For many years, I had been under the impression that if I wanted some peace and quiet, some place with manicured parks and gardens at every other corner and roads maintained and traffic managed to the point of perfection, I’d have to leave this country and maybe plan a visit to the Emirates or Europe. My Diwali travel experience this year turned out be a rather pleasantly surprising revelation. Recuperating from a rather severe bout of what we students call ‘examinations’, I decided that the fastest path to full recovery would be to get away from the city, the noise, and most importantly, my books. And so, I set out for Jamshedpur.
Like every excursion, the journey was a delight in itself. During the four hours of my train journey from Calcutta, I watched rural India wake up, men go about their work in the fields, some women helping in the fields, while others cooked outdoors in open bonfires. Most striking however, was the sight of little village children. Humbling indeed was it to see some of them write alphabets in wet mud: here I was, seeking a break from all that which would catapult me into the high life, and there they were, yearning for another day in class. A slate they could ill- afford but they’d realized that curiosity and dreams don’t cost a dime.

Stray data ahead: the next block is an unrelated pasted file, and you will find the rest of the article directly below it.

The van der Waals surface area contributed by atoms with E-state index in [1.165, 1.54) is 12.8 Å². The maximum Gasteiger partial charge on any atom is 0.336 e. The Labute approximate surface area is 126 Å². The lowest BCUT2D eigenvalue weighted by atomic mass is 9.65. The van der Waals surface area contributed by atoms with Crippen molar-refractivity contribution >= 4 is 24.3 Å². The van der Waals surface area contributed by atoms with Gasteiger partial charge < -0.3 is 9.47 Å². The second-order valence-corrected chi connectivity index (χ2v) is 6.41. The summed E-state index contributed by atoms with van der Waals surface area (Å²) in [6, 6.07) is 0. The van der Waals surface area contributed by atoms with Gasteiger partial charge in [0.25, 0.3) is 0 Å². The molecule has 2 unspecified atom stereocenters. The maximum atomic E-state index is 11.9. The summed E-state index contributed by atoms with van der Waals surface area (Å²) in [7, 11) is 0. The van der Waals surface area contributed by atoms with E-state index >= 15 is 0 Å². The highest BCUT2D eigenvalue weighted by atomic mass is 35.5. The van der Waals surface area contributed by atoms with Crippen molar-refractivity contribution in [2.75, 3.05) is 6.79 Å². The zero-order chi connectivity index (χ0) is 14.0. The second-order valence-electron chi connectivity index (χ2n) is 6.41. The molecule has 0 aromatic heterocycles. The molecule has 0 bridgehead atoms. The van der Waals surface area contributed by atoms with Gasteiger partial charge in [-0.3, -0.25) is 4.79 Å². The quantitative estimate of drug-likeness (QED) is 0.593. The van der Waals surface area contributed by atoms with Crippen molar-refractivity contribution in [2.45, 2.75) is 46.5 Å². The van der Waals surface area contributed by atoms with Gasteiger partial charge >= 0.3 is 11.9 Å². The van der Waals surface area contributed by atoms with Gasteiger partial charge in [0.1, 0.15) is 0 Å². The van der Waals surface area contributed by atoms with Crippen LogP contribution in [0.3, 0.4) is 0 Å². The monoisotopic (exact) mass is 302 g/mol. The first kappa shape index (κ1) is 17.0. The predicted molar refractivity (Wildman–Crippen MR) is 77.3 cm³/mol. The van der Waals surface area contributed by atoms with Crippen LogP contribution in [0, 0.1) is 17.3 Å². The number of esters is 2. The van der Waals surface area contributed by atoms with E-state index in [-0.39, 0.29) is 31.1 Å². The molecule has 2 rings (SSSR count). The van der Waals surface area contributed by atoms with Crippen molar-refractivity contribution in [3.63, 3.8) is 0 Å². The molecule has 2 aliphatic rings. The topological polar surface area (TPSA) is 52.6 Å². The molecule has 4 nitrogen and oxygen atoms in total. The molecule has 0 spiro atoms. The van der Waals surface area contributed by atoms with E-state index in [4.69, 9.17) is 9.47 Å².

When I reached Jamshedpur, I found the town surpassing my expectations. Few minutes from the train station, the change was not just visible, it was loud. Well planned and maintained by the Tata group of companies, the people of Jamshedpur can take pride in calling it home. Though not very ‘quiet’, the town does make up with Jubilee Park, a major attraction for residents here and Tata Steel Zoological Park, Chandil dam, Rivers Meet, Hudco Lake, Sir Dorabji Tata Park among others. Telco, the area initially undertaken by the companies, is a must visit at night. The Bhuvaneswari Temple, the highest point in Telco area provides a breathtaking view. One should also pay a visit to Dimna Lake, an artificial reservoir that has various water sports like water scooting and rowing. The town also has its fair share of hangouts famous for their food: Bhatia’s, Relish, Brubeck and Fakira are among the most popular.
Even though not a tourist hotspot, city planners should not give Jamshedpur a miss. JUSCO, the subsidiary of the Tata group that acts as the municipal corporation, can teach a million lessons to its government counterparts. With most of India’s cities in shambles, Jamshedpur sets a flawless example of how an uncorrupted and transparent management makes all the difference.
Contributed by Leah Sebastian